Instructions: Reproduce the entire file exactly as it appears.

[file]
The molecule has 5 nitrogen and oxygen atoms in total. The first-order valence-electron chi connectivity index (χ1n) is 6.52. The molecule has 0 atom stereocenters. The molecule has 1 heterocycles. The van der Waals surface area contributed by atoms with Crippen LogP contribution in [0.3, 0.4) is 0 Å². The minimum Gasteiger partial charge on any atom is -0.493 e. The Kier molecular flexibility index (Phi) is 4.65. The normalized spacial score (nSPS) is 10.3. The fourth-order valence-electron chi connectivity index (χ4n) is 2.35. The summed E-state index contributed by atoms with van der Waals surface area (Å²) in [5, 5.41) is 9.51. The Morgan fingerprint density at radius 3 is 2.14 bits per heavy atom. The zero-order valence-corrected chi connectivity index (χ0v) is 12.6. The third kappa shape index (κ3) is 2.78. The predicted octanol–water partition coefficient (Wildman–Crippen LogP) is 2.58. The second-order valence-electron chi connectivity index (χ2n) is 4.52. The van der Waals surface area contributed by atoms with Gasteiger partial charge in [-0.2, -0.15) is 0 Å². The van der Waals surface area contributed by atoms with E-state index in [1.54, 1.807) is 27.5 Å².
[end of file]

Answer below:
The molecule has 5 nitrogen and oxygen atoms in total. The first-order valence-electron chi connectivity index (χ1n) is 6.52. The molecule has 0 atom stereocenters. The molecule has 1 heterocycles. The van der Waals surface area contributed by atoms with Crippen LogP contribution in [0.3, 0.4) is 0 Å². The minimum Gasteiger partial charge on any atom is -0.493 e. The Kier molecular flexibility index (Phi) is 4.65. The normalized spacial score (nSPS) is 10.3. The fourth-order valence-electron chi connectivity index (χ4n) is 2.35. The summed E-state index contributed by atoms with van der Waals surface area (Å²) in [5, 5.41) is 9.51. The Morgan fingerprint density at radius 3 is 2.14 bits per heavy atom. The zero-order valence-corrected chi connectivity index (χ0v) is 12.6. The third kappa shape index (κ3) is 2.78. The predicted octanol–water partition coefficient (Wildman–Crippen LogP) is 2.58. The second-order valence-electron chi connectivity index (χ2n) is 4.52. The van der Waals surface area contributed by atoms with Gasteiger partial charge in [-0.2, -0.15) is 0 Å². The van der Waals surface area contributed by atoms with E-state index in [1.54, 1.807) is 27.5 Å².